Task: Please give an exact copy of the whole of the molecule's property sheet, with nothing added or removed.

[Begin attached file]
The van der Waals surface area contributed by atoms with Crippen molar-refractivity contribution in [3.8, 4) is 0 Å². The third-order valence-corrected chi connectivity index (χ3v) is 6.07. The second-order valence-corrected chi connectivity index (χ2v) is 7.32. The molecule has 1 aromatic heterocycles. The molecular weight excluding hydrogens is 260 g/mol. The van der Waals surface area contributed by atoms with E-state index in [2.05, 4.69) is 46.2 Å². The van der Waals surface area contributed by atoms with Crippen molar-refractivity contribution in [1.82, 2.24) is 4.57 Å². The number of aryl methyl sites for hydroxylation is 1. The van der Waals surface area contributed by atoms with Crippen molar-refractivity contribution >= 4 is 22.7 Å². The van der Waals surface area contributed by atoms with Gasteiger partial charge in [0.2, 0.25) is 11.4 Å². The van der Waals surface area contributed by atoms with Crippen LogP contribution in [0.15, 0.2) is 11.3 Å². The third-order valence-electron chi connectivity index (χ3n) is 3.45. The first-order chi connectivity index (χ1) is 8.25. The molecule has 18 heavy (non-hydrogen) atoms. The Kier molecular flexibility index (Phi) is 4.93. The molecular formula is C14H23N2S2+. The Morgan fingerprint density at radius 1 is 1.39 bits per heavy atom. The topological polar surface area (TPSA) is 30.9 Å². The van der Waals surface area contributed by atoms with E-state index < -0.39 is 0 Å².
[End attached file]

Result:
The van der Waals surface area contributed by atoms with Crippen molar-refractivity contribution in [3.8, 4) is 0 Å². The third-order valence-corrected chi connectivity index (χ3v) is 6.07. The second-order valence-corrected chi connectivity index (χ2v) is 7.32. The molecule has 1 aromatic heterocycles. The molecular weight excluding hydrogens is 260 g/mol. The van der Waals surface area contributed by atoms with E-state index in [2.05, 4.69) is 46.2 Å². The van der Waals surface area contributed by atoms with Crippen molar-refractivity contribution in [1.82, 2.24) is 4.57 Å². The number of aryl methyl sites for hydroxylation is 1. The van der Waals surface area contributed by atoms with Crippen molar-refractivity contribution >= 4 is 22.7 Å². The van der Waals surface area contributed by atoms with Gasteiger partial charge in [0.2, 0.25) is 11.4 Å². The van der Waals surface area contributed by atoms with Crippen LogP contribution in [0.15, 0.2) is 11.3 Å². The third-order valence-electron chi connectivity index (χ3n) is 3.45. The first-order chi connectivity index (χ1) is 8.25. The molecule has 18 heavy (non-hydrogen) atoms. The Kier molecular flexibility index (Phi) is 4.93. The molecular formula is C14H23N2S2+. The Morgan fingerprint density at radius 1 is 1.39 bits per heavy atom. The topological polar surface area (TPSA) is 30.9 Å². The van der Waals surface area contributed by atoms with E-state index < -0.39 is 0 Å².